Derek 04-03-2014 07:04 AM

Re: Apathy, Empathy, Epiphany
 
I am humbled as always my brother.

I have always felt that Aikido was a journey of epiphany. Early on we are delighted with every new discovery and eager for the next one. As time passes, I still find the delight and am eager for the next epiphany, they just become smaller and further apart!

lbb 04-03-2014 09:01 AM

Re: Apathy, Empathy, Epiphany
 
The trick is to not be addicted to epiphany. Like any of the special states of being, it's a rare thing and can't be forced or chased or clung to, only welcomed if and when it comes, and allowed to depart in its time. No way to cling to the feeling of specialness, no way to guarantee that another epiphany will come tomorrow, or next year, or ever. That's what we have to be at peace with, to follow any way.

SeiserL 04-03-2014 06:08 PM

Re: Apathy, Empathy, Epiphany
 
Quote:

Derek Duval wrote: (Post 336159)
I have always felt that Aikido was a journey of epiphany. Early on we are delighted with every new discovery and eager for the next one. As time passes, I still find the delight and am eager for the next epiphany, they just become smaller and further apart!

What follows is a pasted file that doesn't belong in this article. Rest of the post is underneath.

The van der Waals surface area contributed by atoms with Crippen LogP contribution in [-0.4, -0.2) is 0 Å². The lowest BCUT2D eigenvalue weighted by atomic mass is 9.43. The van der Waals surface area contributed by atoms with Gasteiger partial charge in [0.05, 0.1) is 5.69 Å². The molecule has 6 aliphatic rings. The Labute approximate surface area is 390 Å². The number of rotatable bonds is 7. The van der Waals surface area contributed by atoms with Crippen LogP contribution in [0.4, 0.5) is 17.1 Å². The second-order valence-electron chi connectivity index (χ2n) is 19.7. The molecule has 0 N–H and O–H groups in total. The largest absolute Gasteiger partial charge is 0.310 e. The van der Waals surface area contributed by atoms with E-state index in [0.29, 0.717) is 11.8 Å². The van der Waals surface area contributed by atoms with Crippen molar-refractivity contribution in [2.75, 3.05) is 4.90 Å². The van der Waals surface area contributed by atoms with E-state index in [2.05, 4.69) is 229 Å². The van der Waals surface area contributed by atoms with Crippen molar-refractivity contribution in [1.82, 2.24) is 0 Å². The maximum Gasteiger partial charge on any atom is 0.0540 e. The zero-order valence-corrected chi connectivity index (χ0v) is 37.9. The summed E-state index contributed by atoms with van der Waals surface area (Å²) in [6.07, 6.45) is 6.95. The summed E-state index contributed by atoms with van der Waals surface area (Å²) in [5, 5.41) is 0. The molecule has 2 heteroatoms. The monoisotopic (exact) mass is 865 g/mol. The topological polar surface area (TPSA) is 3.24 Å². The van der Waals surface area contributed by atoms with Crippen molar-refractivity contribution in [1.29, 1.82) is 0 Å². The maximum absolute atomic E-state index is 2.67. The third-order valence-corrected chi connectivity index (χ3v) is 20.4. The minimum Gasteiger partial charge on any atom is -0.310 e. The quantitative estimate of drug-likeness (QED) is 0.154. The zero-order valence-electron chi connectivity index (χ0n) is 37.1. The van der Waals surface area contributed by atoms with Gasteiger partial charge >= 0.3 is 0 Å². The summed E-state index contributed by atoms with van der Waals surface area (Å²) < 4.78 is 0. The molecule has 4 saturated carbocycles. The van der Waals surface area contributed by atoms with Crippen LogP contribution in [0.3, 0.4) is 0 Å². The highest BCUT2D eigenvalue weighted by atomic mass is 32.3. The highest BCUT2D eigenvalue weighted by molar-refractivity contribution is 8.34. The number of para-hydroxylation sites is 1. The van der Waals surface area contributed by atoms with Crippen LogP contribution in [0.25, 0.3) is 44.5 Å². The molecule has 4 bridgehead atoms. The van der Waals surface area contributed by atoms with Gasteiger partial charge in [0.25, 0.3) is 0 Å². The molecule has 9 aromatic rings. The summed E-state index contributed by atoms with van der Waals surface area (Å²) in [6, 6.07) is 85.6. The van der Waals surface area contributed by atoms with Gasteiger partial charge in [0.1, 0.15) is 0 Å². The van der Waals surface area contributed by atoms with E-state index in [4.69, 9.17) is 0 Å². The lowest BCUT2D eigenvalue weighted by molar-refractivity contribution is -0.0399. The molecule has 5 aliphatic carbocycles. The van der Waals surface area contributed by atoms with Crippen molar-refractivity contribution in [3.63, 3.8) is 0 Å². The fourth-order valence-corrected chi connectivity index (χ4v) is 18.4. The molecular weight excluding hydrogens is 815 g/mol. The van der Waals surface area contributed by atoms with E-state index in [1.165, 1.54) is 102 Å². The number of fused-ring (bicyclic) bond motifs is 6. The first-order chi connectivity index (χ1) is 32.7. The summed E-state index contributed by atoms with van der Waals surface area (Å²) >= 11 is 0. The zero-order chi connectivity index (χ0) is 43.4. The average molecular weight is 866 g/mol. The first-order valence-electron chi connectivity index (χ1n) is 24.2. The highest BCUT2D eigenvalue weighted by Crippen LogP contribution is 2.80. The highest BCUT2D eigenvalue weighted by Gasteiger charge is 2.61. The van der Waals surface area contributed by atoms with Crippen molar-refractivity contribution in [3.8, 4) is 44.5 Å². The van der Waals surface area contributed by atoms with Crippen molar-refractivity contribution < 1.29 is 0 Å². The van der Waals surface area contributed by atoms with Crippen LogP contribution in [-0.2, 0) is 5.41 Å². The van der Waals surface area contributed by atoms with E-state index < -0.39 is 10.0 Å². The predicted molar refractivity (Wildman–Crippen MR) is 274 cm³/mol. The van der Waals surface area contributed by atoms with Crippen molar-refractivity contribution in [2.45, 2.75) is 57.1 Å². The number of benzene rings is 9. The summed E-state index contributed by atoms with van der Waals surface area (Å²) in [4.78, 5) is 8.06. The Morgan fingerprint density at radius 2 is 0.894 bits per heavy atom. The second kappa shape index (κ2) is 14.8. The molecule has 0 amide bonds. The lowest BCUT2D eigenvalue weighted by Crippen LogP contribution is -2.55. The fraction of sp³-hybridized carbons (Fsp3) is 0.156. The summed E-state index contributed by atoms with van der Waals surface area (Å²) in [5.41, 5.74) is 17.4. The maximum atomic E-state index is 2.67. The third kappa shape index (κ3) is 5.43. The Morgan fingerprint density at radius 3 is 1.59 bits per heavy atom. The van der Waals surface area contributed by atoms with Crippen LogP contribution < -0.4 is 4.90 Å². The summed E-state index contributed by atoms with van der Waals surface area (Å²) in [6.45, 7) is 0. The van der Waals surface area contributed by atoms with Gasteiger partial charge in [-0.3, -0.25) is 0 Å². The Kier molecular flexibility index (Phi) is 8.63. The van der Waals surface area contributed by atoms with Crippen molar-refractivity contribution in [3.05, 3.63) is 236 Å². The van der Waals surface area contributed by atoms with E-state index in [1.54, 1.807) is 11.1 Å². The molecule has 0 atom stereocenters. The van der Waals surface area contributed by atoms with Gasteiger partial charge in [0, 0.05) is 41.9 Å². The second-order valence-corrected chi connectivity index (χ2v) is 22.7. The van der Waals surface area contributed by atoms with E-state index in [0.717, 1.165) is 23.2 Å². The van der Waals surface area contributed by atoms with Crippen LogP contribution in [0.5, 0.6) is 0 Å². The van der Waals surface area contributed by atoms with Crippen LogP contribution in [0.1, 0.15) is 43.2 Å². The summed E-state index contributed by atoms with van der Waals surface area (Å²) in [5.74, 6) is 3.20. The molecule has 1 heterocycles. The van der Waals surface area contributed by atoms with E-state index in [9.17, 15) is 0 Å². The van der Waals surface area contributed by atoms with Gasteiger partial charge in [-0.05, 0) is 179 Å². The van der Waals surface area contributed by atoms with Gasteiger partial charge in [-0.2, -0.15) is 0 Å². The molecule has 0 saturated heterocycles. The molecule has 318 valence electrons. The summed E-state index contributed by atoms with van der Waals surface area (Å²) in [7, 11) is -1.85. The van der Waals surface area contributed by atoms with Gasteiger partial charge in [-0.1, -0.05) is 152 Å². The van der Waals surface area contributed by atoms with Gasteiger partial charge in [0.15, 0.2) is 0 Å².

Yes agreed.
It is amazing that there is always something more and some great people to share it with.
I will always be humbly grateful for that.
See you on the mat.

SeiserL 04-03-2014 06:10 PM

Re: Apathy, Empathy, Epiphany
 
Quote:

Mary Malmros wrote: (Post 336163)
The trick is to not be addicted to epiphany. Like any of the special states of being, it's a rare thing and can't be forced or chased or clung to, only welcomed if and when it comes, and allowed to depart in its time. No way to cling to the feeling of specialness, no way to guarantee that another epiphany will come tomorrow, or next year, or ever. That's what we have to be at peace with, to follow any way.

Yes agreed.
Perhaps that is one of the things abut Aikido I love the most, we have to let the techniques happen just like we have to let ourselves care and let ourselves have an open mind and heart.
None of it can be forced.